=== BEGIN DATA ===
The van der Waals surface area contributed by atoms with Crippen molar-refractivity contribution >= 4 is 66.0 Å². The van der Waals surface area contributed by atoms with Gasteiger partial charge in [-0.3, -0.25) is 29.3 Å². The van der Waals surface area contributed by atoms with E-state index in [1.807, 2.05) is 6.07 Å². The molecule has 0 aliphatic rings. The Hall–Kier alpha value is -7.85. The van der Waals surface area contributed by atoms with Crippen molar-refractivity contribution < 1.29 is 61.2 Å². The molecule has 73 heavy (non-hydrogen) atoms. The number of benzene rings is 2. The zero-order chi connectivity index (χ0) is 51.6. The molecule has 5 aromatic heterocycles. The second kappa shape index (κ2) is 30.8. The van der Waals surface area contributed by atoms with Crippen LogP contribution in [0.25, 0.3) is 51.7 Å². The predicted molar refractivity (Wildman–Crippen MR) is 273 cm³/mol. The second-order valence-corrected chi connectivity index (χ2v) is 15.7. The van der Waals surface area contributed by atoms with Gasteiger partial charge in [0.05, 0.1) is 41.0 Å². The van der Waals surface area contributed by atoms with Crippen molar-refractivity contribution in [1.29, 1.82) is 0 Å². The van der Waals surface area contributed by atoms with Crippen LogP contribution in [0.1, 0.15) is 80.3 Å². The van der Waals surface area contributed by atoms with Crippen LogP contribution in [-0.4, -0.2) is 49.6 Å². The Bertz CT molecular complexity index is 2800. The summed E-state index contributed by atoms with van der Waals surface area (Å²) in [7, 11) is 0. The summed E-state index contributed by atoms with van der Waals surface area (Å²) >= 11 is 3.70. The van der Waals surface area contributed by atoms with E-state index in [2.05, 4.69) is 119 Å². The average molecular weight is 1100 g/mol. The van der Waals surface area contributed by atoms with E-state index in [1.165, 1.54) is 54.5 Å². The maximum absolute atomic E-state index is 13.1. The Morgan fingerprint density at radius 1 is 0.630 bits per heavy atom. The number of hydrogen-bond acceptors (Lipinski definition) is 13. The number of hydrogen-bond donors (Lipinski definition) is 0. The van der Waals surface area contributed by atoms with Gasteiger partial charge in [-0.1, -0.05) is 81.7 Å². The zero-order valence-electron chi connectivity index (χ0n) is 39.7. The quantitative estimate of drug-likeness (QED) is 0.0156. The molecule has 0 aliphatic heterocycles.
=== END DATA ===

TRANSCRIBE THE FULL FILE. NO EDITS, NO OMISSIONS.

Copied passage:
The van der Waals surface area contributed by atoms with Crippen molar-refractivity contribution >= 4 is 66.0 Å². The van der Waals surface area contributed by atoms with Gasteiger partial charge in [-0.3, -0.25) is 29.3 Å². The van der Waals surface area contributed by atoms with E-state index in [1.807, 2.05) is 6.07 Å². The molecule has 0 aliphatic rings. The Hall–Kier alpha value is -7.85. The van der Waals surface area contributed by atoms with Crippen molar-refractivity contribution < 1.29 is 61.2 Å². The molecule has 73 heavy (non-hydrogen) atoms. The number of benzene rings is 2. The zero-order chi connectivity index (χ0) is 51.6. The molecule has 5 aromatic heterocycles. The second kappa shape index (κ2) is 30.8. The van der Waals surface area contributed by atoms with Crippen LogP contribution in [0.25, 0.3) is 51.7 Å². The predicted molar refractivity (Wildman–Crippen MR) is 273 cm³/mol. The second-order valence-corrected chi connectivity index (χ2v) is 15.7. The van der Waals surface area contributed by atoms with Gasteiger partial charge in [0.05, 0.1) is 41.0 Å². The van der Waals surface area contributed by atoms with Crippen molar-refractivity contribution in [1.29, 1.82) is 0 Å². The van der Waals surface area contributed by atoms with Crippen LogP contribution in [0.1, 0.15) is 80.3 Å². The van der Waals surface area contributed by atoms with Crippen LogP contribution in [-0.4, -0.2) is 49.6 Å². The Bertz CT molecular complexity index is 2800. The summed E-state index contributed by atoms with van der Waals surface area (Å²) in [7, 11) is 0. The summed E-state index contributed by atoms with van der Waals surface area (Å²) >= 11 is 3.70. The van der Waals surface area contributed by atoms with E-state index in [2.05, 4.69) is 119 Å². The average molecular weight is 1100 g/mol. The van der Waals surface area contributed by atoms with E-state index in [1.165, 1.54) is 54.5 Å². The maximum absolute atomic E-state index is 13.1. The Morgan fingerprint density at radius 1 is 0.630 bits per heavy atom. The number of hydrogen-bond acceptors (Lipinski definition) is 13. The number of hydrogen-bond donors (Lipinski definition) is 0. The van der Waals surface area contributed by atoms with Gasteiger partial charge in [-0.1, -0.05) is 81.7 Å². The zero-order valence-electron chi connectivity index (χ0n) is 39.7. The quantitative estimate of drug-likeness (QED) is 0.0156. The molecule has 0 aliphatic heterocycles.